Private securities transactions (otherwise known as “selling away”) are outside business activities involving securities transactions and are governed by NASD Conduct Rules. Broker/dealers have very strict rules on the sale of securities that are not reported to the company and representatives are precluded from engaging in any private securities transactions without prior written permission from the company.

Excessive or Unsuitable Use of Margin:

Exposing an investor to substantial risk through a margin account (a brokerage account with a line of credit that makes substantial profit for the brokerage firm).

Theft from Account:

Theft occurs when a stockbroker takes money form a client’s personal accounts for the broker’s personal use without the knowledge of the client. Theft in an account may include transactions in discretionary accounts in excess of that approved by a client, unauthorized transactions or unauthorized borrowing or use of a client’s assets.

Negligent Retirement Advice:

In certain circumstances, stockbrokers or financial planners can be held liable for providing negligent advice on when to retire.

Misrepresentations or Omissions:

Securities brokers have a duty to ensure that the information they convey to their clients is accurate and complete. Otherwise, the broker can be held liable for a material misrepresentation or omission of material fact regarding an investment or investment strategy.

Variable Annuities:

Variable annuities are frequently unsuitable investments for certain individuals. Often the annuity contracts or promotions do not explicitly describe the high surrender charges, excessive commissions, and high cost of offering the variable annuity benefits such as tax deferral and death benefits. Investors are oftentimes misled with the promise of guaranteed returns when returns from variable annuities are not actually guaranteed and the return depends on market reactions or volatility of the stock market.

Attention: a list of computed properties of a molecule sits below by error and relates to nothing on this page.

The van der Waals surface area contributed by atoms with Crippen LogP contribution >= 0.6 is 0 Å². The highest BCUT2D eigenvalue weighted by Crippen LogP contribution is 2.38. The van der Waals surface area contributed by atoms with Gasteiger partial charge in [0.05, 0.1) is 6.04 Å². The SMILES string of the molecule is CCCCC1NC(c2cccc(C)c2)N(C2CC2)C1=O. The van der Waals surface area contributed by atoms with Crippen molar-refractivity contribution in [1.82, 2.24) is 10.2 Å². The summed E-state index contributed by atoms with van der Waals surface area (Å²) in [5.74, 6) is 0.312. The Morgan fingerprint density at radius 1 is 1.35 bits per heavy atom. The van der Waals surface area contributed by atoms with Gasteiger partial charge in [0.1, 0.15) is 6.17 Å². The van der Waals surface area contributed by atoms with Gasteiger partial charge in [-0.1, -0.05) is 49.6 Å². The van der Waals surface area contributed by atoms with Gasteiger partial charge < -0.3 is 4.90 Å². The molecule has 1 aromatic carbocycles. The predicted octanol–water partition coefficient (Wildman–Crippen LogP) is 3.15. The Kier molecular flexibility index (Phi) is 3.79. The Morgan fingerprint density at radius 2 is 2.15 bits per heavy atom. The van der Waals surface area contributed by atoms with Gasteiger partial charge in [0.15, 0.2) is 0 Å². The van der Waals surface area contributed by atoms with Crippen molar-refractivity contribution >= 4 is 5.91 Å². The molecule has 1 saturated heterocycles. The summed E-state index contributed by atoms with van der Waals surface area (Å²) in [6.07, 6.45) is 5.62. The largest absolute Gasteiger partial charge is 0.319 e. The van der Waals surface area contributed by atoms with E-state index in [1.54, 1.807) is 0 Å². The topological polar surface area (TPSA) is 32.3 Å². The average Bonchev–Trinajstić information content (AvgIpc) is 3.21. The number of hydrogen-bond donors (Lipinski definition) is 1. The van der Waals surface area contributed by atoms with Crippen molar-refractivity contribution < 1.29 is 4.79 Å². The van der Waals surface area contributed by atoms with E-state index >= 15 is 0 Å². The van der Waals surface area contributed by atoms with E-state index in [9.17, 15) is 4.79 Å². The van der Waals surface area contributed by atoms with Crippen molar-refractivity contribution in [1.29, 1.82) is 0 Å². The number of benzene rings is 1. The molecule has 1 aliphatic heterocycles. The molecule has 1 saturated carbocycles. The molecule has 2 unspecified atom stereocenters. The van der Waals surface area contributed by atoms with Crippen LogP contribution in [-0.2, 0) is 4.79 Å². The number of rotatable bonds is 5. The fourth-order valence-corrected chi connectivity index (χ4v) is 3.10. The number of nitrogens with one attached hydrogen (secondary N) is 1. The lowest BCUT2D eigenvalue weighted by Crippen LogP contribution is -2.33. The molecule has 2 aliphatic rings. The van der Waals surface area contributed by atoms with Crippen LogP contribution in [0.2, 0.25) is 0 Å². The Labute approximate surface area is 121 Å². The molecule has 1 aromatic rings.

Forged Documents:

Sometimes brokers forge signatures on investment related forms such as new account forms and options account agreement. The attorneys at Mathews Wallace LLP are always on the lookout for forged documents.

Options Fraud:

Options are complicated and extremely risky investments only suitable for individuals who understand the enormous risk of options and can afford to lose a significant part of their investment.

Bogus Welfare Benefit Plans (419 Plans):

The IRS has sought penalties against individuals and companies of up to $200,000 per year for participating in bogus welfare benefit plans. Many companies attempted to obtain favorable tax treatment by creating plans that were set up pursuant to IRS Code section 419 (Section 419A(f)6 and Section 419(e)). Ultimately, the IRS has determined that abusive welfare benefit plans are “listed transactions” which require the participant in the plan to fill out a special IRS form, Form 8886, disclosing participation in a listed transaction. While not every plan is illegal, the IRS requires that you disclose your investment in the plan. If you fail to disclose your participation in a plan the penalties can be significant and even more for companies. If you or your company received a notice from the IRS about penalties and interest regarding your participation in a 419 Plan contact us to discuss your options. Such plans were sold as 419(e), 419A(f)(6) and 419 plans.